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What is the Clean Energy Transition and How Does Nuclear Power Fit In?

Nicole Jawerth

What is the Clean Energy Transition and How Does Nuclear Power Fit In?


The world needs energy to support everyday life and drive human and economic development. In 2019, over 26 000 terawatt-hours of electricity were produced worldwide. This electricity is being produced by a range of energy sources, mostly fossil fuels but also nuclear power and renewables such as solar, hydro and wind.

Energy production and use are the largest source of greenhouse gas emissions around the world. As greenhouse gases are a driving force behind climate change, countries worldwide are actively working on a clean energy transition by changing how energy is produced.

Here’s a closer look at the clean energy transition and what role nuclear power plays. This is also the central topic of this year's IAEA Scientific Forum taking place from 22 to 23 September in Vienna, Austria. Leading scientists and experts from around the world will meet over two days to examine how nuclear power’s science-based solutions can play a pivotal role in paving the way for a sustainable future. 

What is the ‘clean energy transition’?

The clean energy transition means shifting energy production away from sources that release a lot of greenhouse gases, such as fossil fuels, to those that release little to no greenhouse gases. Nuclear power, hydro, wind and solar are some of these clean sources.

The direction of the global transition to clean energy was agreed in the Paris Agreement, an international deal between over 180 countries that are part of the United Nations Framework Convention on Climate Change (UNFCCC). The agreement’s central aim is to limit the increase in global average temperatures to well below 2°C relative to pre-industrial levels by encouraging the use of low carbon energy sources to reduce greenhouse gas emissions.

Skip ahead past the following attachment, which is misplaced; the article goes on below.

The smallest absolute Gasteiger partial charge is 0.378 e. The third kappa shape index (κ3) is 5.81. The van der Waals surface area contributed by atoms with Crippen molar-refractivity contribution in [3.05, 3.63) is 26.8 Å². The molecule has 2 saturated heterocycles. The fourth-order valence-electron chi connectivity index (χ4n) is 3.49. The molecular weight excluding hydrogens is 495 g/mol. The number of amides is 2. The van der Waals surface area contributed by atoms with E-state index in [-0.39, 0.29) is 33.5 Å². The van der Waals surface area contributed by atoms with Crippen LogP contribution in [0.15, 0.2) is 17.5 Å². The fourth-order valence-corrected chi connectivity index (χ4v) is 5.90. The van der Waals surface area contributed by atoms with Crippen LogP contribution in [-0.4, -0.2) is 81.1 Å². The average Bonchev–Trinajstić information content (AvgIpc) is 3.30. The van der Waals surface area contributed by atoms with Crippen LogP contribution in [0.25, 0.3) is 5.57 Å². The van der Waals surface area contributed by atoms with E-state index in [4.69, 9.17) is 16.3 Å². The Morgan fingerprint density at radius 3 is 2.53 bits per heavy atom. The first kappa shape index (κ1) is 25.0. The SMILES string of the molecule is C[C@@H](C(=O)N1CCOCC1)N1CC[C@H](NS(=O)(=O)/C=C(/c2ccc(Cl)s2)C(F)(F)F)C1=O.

With around two thirds of the world’s electricity still coming from burning fossil fuels, reaching these climate goals by 2050 will require at least 80% of electricity to be shifted to low carbon sources, according to the International Energy Agency (IEA).

What are greenhouse gases, global warming and climate change?

Greenhouse gases are gases in the Earth’s atmosphere that trap and let off heat. These gases include carbon dioxide, methane, water vapour, nitrous oxide and ozone. As they absorb and radiate heat back to Earth, it causes the planet’s average temperature to go up.

Although some greenhouse gases come from natural sources, most now come from people. Since the Industrial Revolution in the late 1800s, greenhouse gas emissions have gone up owing to an increase in human activities, primarily from burning fossil fuels, such as when driving a gasoline-fuelled car or burning coal to produce heat. When fossil fuels burn, they let off carbon dioxide.

For over 100 years, greenhouse gases have been accumulating much faster than they can dissipate, which, according to the most accredited scientific theories, has sped up the increase in the average global temperature. This is called global warming.

Global warming is causing environmental changes, such as more extreme weather patterns, erratic rainfall, drought and unpredictable season changes. These changes are known as climate change. With the current fast pace of global warming, climate change and its effects are expected to become more extreme and make it more difficult to live on Earth.

How does nuclear power fit into the clean energy transition?

Nuclear power is the second-largest source of low carbon energy used today to produce electricity, following hydropower. During operation, nuclear power plants produce almost no greenhouse gas emissions. According to the IEA, the use of nuclear power has reduced carbon dioxide emissions by more than 60 gigatonnes over the past 50 years, which is almost two years’ worth of global energy-related emissions.